It appears as though Student Government Board members have realized that capturing the student body’s voice takes more than mere “likes.”
Last night, the Board decided to extend the deadline for students to fill out a survey regarding their sentiments toward Panther Prints, Pitt’s yearbook that the Office of Student Affairs publishes. Shawn Ahearn, director of communications for the Office of Student Affairs, and Janine Fisher, communications manager for Student Affairs, recommended defunding the yearbook in September, citing declining student interest as well as declining sales.
As a replacement, Ahearn and Fisher have proposed a move toward a digital online photo album that would function similarly to that of a hard-copy yearbook, but would also include a digital feature allowing students to upload personal photographs.
SGB released a survey using a Google Drive document that asked a number of subjective questions about the yearbook and students’ opinions of it. The Board publicized the survey primarily through Facebook as well as through Twitter and at their weekly public meetings.
The survey was conducted over the course of the last 2 1/2 weeks, according to Board member Dave Rosenthal, and garnered about 200 responses out of roughly 18,000 possible undergraduate responses, or 1.1 percent of undergraduate Pitt students.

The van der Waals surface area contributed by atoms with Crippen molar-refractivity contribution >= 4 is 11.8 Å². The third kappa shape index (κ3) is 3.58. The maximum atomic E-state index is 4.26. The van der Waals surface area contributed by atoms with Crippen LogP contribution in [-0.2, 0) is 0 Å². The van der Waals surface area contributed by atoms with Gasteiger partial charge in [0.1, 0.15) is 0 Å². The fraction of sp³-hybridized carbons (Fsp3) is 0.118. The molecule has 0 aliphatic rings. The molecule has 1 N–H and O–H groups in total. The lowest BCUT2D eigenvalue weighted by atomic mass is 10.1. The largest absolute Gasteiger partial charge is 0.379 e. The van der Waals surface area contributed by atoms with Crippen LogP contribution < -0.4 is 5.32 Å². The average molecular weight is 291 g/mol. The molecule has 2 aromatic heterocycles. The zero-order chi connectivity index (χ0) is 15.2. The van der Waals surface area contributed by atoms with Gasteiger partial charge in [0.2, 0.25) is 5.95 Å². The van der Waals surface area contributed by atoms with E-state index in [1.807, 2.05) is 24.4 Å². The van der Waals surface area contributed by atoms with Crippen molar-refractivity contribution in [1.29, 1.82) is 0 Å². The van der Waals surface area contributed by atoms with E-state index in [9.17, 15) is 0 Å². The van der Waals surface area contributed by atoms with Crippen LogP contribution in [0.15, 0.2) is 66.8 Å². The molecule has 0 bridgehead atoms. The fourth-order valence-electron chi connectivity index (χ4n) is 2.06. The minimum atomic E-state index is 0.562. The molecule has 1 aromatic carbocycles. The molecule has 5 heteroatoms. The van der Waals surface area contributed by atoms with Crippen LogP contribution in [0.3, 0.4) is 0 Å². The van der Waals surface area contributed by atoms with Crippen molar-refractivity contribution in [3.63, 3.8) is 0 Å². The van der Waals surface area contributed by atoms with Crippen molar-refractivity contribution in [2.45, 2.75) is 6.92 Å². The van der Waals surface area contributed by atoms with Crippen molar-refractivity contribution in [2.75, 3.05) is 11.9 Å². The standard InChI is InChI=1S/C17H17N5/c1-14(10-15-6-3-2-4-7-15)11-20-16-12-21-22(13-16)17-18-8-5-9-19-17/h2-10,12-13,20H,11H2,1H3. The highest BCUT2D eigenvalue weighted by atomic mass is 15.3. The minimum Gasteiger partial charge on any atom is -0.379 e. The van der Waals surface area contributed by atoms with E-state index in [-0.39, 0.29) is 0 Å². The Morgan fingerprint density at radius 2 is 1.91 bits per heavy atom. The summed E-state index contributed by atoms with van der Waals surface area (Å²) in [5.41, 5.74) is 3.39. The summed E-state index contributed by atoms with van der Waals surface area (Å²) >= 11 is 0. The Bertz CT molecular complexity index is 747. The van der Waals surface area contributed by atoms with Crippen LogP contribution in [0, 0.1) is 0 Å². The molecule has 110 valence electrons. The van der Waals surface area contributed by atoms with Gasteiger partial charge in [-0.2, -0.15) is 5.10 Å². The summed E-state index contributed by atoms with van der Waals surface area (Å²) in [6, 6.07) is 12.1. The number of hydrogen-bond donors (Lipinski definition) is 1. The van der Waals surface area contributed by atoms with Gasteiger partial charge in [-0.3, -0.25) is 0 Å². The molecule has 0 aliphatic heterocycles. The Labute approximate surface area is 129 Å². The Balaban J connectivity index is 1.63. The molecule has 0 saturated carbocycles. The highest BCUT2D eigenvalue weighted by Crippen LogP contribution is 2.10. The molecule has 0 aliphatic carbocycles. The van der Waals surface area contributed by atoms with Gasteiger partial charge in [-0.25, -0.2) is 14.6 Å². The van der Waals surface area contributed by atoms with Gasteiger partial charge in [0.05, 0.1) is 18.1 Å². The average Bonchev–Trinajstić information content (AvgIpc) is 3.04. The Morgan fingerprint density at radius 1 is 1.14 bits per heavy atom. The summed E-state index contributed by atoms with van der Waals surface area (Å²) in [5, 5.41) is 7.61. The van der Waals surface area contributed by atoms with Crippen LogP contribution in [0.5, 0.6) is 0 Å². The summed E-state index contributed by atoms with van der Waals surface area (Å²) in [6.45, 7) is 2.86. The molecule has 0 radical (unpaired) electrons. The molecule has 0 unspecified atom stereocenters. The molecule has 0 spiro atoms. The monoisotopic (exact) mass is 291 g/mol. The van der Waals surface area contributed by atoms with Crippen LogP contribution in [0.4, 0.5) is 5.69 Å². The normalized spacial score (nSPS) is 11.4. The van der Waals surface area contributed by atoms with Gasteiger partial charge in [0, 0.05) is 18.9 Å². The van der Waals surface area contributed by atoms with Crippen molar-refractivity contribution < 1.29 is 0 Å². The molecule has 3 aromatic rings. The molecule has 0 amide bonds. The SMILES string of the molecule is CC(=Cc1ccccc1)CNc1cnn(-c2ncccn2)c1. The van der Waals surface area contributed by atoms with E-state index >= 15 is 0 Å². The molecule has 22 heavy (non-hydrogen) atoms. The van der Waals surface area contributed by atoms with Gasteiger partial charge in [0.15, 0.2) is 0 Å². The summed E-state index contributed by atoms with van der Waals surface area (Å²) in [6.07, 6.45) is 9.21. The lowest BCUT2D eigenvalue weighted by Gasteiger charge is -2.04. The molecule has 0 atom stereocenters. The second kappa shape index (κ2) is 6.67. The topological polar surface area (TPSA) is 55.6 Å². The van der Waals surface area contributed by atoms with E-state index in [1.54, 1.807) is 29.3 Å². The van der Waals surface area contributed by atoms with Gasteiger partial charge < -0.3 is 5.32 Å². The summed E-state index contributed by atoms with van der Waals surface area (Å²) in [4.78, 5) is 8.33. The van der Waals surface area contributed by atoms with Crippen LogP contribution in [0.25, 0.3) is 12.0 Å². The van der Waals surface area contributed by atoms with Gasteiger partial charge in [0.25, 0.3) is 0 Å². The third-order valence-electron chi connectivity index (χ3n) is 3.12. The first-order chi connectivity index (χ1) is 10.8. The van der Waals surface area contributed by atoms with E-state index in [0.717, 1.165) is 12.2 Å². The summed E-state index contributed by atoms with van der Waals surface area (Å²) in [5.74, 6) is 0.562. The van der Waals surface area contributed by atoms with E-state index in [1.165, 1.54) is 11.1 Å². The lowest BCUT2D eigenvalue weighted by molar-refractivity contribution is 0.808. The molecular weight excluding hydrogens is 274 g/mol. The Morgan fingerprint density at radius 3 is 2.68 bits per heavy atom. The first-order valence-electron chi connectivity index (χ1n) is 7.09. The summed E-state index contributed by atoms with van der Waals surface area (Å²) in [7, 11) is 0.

The first tweet, however, which outlined the survey on the SGB Twitter account, was published seven days ago on Oct. 30. The survey link was also published on SGB’s Facebook page seven days ago on Oct. 30 as well as again yesterday. The survey link was published across several Pitt student-related Facebook pages within the last week.
Up to this point, the Board has failed to utilize the number of resources made available to it by the Pitt administration and to do so in a timely manner. Unfortunately, these outlets only reach a limited number of students, many of whom were tangentially connected to SGB.
In the past, the Board has utilized the video boards in campus buildings as well as the Pitt email system as means to reach students. These outlets have the ability to reach a larger, more diverse group of Pitt students and would have had the potential to garner a more representative sample. We urge the Board to proactively seek a full representation of the student body’s voice.
SGB should continue to ask students to respond to the survey, communicate clearly what Panther Prints is and explain why the organization wants to eliminate the yearbook. This will allow students to provide suggestions for the new online edition of Panther Prints, and thereby enable the Board to truly represent the student voice in regard to the elimination of the hard-copy version.
While it might be true that student interest in Panther Prints has declined significantly, it’s still imperative that the Board, if it plans to say it represents the student voice, provides all students with the opportunity to share their opinion on what could very well be the end of a time-honored tradition on college campuses nationwide.